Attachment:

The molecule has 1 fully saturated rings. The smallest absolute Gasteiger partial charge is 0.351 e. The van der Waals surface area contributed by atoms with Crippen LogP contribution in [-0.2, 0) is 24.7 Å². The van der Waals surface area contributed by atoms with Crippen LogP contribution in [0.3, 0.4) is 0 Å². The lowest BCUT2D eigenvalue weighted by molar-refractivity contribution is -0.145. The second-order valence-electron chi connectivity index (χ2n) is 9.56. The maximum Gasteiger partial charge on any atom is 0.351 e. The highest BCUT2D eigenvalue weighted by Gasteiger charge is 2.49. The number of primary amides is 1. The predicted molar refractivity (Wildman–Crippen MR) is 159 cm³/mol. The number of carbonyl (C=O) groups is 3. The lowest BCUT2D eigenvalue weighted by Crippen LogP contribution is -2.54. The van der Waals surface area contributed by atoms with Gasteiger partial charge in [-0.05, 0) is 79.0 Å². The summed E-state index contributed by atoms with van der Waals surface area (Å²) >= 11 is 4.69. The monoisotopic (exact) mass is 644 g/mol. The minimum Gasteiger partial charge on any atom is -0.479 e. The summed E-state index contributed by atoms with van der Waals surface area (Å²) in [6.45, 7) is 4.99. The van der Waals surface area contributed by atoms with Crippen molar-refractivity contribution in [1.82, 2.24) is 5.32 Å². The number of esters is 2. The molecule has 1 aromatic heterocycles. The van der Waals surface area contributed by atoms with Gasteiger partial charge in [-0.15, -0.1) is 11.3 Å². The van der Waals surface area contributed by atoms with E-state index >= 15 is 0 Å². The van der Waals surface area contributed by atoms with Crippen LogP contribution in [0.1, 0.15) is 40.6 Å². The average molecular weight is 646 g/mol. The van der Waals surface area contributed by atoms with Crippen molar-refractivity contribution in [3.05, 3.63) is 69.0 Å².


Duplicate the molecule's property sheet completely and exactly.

The molecule has 1 fully saturated rings. The smallest absolute Gasteiger partial charge is 0.351 e. The van der Waals surface area contributed by atoms with Crippen LogP contribution in [-0.2, 0) is 24.7 Å². The van der Waals surface area contributed by atoms with Crippen LogP contribution in [0.3, 0.4) is 0 Å². The lowest BCUT2D eigenvalue weighted by molar-refractivity contribution is -0.145. The second-order valence-electron chi connectivity index (χ2n) is 9.56. The maximum Gasteiger partial charge on any atom is 0.351 e. The highest BCUT2D eigenvalue weighted by Gasteiger charge is 2.49. The number of primary amides is 1. The predicted molar refractivity (Wildman–Crippen MR) is 159 cm³/mol. The number of carbonyl (C=O) groups is 3. The lowest BCUT2D eigenvalue weighted by Crippen LogP contribution is -2.54. The van der Waals surface area contributed by atoms with Gasteiger partial charge in [-0.05, 0) is 79.0 Å². The summed E-state index contributed by atoms with van der Waals surface area (Å²) >= 11 is 4.69. The monoisotopic (exact) mass is 644 g/mol. The minimum Gasteiger partial charge on any atom is -0.479 e. The summed E-state index contributed by atoms with van der Waals surface area (Å²) in [6.45, 7) is 4.99. The van der Waals surface area contributed by atoms with Crippen molar-refractivity contribution in [1.82, 2.24) is 5.32 Å². The number of esters is 2. The molecule has 1 aromatic heterocycles. The van der Waals surface area contributed by atoms with Gasteiger partial charge in [-0.15, -0.1) is 11.3 Å². The van der Waals surface area contributed by atoms with E-state index >= 15 is 0 Å². The van der Waals surface area contributed by atoms with Crippen LogP contribution in [0.1, 0.15) is 40.6 Å². The average molecular weight is 646 g/mol. The van der Waals surface area contributed by atoms with Crippen molar-refractivity contribution in [3.05, 3.63) is 69.0 Å².